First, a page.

Exhibition “Prebilovci” witnessing the Ustasha crime from 1941. in the Serbian village in Herzegovina by the same name was opened tonight in the Embassy of Serbia in London.
“The idea of a Prebilovci exhibition was born in the souls of the descendants of Serbian victims who died in the Ustasha Independent State of Croatia, gathered around ‘Jadovno’ Association and the Serbian National Society ‘Prebilovci’, said Dušan Bastašić, the President of the “Jadovno 1941” Association from Banja Luka during the opening of the exhibition.
He believes that this exhibition should have been placed in London and other cities already in the 1950-ties.
“The Serbian people suffered a lot in the twentieth century, so it is now no wonder that there are increasingly more organisations gathering descendants of victims who do not wish to wait for political will and the right moment, working as volunteers almost as a rule, writing a lesson on the suffering and the annihilation of their Orthodox brothers”, said Bastašić.
He stressed that it is a devastating fact that in textbooks in the Republic of Srpska schools there is not a single word about Prebilovci, about Jadovno, about camps on Pag, about Garavice, about pits in Livno, Herzegovina and on Velebit, about the churches in Sadilovci and Glina, about the suffering of Serbs in Podrinje.
“There is also nothing in textbooks about Donja Gradina, the largest part of the Jasenovac complex of camps”, said Bastašić.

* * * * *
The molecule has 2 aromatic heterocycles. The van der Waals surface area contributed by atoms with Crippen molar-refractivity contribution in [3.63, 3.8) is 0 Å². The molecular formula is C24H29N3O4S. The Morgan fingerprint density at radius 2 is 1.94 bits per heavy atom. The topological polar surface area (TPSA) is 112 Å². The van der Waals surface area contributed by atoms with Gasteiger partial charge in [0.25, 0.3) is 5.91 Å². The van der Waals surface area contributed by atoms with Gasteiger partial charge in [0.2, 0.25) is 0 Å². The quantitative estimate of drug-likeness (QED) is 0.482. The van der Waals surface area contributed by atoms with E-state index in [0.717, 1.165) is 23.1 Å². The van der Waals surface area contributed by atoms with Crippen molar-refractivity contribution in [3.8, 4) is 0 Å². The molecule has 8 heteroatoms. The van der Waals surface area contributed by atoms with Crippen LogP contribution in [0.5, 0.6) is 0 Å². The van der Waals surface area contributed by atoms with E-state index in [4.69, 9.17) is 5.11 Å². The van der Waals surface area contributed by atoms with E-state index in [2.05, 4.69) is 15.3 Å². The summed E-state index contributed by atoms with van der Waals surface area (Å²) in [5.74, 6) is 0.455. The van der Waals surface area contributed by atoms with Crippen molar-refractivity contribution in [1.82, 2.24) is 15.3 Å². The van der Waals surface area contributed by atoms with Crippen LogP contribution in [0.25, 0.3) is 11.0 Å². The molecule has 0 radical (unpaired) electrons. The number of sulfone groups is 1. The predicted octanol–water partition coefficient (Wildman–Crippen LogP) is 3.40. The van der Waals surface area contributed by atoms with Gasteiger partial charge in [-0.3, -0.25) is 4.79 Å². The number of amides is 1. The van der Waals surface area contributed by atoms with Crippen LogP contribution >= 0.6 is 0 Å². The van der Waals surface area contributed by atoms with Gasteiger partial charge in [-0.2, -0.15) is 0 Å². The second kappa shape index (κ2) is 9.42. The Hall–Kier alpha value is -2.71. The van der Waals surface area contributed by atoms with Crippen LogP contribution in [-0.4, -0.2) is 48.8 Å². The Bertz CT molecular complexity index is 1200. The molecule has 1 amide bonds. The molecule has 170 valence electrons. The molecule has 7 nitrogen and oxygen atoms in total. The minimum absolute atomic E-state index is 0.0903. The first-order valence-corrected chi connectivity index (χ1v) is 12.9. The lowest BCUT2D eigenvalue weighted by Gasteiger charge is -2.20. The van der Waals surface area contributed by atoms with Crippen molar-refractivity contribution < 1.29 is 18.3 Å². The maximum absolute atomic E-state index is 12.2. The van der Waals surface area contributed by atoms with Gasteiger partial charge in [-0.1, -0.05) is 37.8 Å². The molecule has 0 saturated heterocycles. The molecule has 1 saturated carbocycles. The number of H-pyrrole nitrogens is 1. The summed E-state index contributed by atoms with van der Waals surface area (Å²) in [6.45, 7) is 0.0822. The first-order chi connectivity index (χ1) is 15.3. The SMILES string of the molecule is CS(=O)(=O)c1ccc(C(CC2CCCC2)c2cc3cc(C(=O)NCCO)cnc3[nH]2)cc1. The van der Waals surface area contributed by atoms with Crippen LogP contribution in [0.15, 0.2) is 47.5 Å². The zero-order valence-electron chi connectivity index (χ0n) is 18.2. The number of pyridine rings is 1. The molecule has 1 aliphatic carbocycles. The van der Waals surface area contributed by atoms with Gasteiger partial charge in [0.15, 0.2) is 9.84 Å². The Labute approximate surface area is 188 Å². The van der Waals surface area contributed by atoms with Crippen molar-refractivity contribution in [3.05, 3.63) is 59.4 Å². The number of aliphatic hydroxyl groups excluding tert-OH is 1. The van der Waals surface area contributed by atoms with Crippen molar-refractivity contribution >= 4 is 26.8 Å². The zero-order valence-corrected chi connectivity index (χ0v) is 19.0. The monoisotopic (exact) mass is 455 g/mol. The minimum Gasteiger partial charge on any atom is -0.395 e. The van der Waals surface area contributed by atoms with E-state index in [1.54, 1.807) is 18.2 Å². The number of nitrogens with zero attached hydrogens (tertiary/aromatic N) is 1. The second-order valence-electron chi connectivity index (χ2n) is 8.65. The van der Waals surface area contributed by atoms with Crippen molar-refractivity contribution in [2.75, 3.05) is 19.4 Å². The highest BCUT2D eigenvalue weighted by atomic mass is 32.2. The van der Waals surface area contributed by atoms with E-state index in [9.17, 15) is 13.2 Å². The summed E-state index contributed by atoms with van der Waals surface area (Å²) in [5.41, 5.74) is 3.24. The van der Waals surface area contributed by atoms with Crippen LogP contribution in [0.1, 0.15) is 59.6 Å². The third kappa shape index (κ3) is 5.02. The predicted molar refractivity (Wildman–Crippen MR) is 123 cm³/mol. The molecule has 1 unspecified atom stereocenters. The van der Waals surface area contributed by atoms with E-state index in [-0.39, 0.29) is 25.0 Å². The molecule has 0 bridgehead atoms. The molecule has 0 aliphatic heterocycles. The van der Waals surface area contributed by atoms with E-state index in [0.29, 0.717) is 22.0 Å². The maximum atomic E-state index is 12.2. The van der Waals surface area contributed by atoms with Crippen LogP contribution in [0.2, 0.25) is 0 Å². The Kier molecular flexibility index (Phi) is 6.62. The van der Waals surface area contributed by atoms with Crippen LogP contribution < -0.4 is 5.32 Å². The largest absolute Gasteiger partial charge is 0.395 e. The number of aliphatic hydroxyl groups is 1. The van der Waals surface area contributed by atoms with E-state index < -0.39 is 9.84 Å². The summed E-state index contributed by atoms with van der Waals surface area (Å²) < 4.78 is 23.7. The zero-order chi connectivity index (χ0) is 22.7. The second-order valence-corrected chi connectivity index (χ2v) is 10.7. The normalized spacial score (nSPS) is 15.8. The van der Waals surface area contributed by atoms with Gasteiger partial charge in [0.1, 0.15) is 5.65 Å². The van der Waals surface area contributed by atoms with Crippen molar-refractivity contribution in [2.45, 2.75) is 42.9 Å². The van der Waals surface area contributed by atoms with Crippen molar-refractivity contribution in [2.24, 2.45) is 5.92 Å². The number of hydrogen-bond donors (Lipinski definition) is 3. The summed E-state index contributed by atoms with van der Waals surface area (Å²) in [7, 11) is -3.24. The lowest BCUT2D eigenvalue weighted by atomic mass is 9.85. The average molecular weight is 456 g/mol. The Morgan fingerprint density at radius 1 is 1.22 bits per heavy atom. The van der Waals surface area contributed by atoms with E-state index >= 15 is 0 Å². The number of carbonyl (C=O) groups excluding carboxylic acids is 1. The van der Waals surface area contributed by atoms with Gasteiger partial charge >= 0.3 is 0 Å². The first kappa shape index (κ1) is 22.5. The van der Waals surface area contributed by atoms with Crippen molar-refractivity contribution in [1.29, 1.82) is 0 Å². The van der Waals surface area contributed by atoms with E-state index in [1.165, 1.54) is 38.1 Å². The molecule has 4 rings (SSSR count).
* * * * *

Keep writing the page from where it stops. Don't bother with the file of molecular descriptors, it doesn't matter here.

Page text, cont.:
He believes that this exhibition, opened on St. Sava’s Day, but also on the International Holocaust Remembrance Day, serves to reveal the truth about the suffering and resurrection of Prebilovci.
Bastašić stressed that one especially commendable characteristic of the Serbs from Herzegovina is their attitude towards their ancestors and family members that suffered.
“They raised the bodies of their murdered family members from the darkness of the abyss and buried them in a magnificent Temple of the Resurrection of Christ. While struggling with enormous existential and life problems, surrounded by descendants of mostly unpunished criminals, stubbornly surviving in the places where their ancestors had been living for years, in the places of centuries of suffering, falling and rising, they took care for their innocent murdered family members, before they took care of themselves”, said Bastašić.
He stressed that is why we need to help Serbs from Herzegovina, both institutionally and individually, and that this exhibition is the contribution of the Jadovno 1941 Association to that mission.